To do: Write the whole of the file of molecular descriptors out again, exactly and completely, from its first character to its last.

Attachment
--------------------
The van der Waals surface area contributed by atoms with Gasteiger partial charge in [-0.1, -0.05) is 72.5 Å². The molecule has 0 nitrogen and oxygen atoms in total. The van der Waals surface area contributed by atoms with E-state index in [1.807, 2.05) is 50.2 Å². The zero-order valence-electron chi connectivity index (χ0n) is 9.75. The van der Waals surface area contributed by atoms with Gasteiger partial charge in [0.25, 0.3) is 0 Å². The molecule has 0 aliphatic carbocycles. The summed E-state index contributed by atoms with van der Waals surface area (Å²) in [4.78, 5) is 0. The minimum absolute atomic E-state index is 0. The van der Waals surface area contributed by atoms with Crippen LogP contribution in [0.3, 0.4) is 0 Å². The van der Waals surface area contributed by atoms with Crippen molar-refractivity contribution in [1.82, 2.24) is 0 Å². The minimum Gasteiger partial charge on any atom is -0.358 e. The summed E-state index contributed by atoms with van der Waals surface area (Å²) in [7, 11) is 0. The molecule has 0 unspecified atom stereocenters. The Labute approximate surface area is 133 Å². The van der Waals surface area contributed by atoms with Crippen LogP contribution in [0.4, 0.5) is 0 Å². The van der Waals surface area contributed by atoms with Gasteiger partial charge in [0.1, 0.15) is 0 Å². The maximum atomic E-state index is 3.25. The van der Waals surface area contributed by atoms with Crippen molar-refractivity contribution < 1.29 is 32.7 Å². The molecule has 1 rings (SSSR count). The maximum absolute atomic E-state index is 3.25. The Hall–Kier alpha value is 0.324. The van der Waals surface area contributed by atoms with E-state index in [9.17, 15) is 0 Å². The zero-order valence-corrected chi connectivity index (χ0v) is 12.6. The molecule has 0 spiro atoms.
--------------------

The van der Waals surface area contributed by atoms with Gasteiger partial charge in [-0.1, -0.05) is 72.5 Å². The molecule has 0 nitrogen and oxygen atoms in total. The van der Waals surface area contributed by atoms with E-state index in [1.807, 2.05) is 50.2 Å². The zero-order valence-electron chi connectivity index (χ0n) is 9.75. The van der Waals surface area contributed by atoms with Gasteiger partial charge in [0.25, 0.3) is 0 Å². The molecule has 0 aliphatic carbocycles. The summed E-state index contributed by atoms with van der Waals surface area (Å²) in [4.78, 5) is 0. The minimum absolute atomic E-state index is 0. The van der Waals surface area contributed by atoms with Crippen LogP contribution in [0.3, 0.4) is 0 Å². The van der Waals surface area contributed by atoms with Crippen molar-refractivity contribution in [1.82, 2.24) is 0 Å². The minimum Gasteiger partial charge on any atom is -0.358 e. The summed E-state index contributed by atoms with van der Waals surface area (Å²) in [7, 11) is 0. The molecule has 0 unspecified atom stereocenters. The Labute approximate surface area is 133 Å². The van der Waals surface area contributed by atoms with Crippen LogP contribution in [0.4, 0.5) is 0 Å². The van der Waals surface area contributed by atoms with Gasteiger partial charge in [0.1, 0.15) is 0 Å². The maximum atomic E-state index is 3.25. The van der Waals surface area contributed by atoms with Crippen molar-refractivity contribution < 1.29 is 32.7 Å². The molecule has 1 rings (SSSR count). The maximum absolute atomic E-state index is 3.25. The Hall–Kier alpha value is 0.324. The van der Waals surface area contributed by atoms with E-state index in [9.17, 15) is 0 Å². The zero-order valence-corrected chi connectivity index (χ0v) is 12.6. The molecule has 0 spiro atoms.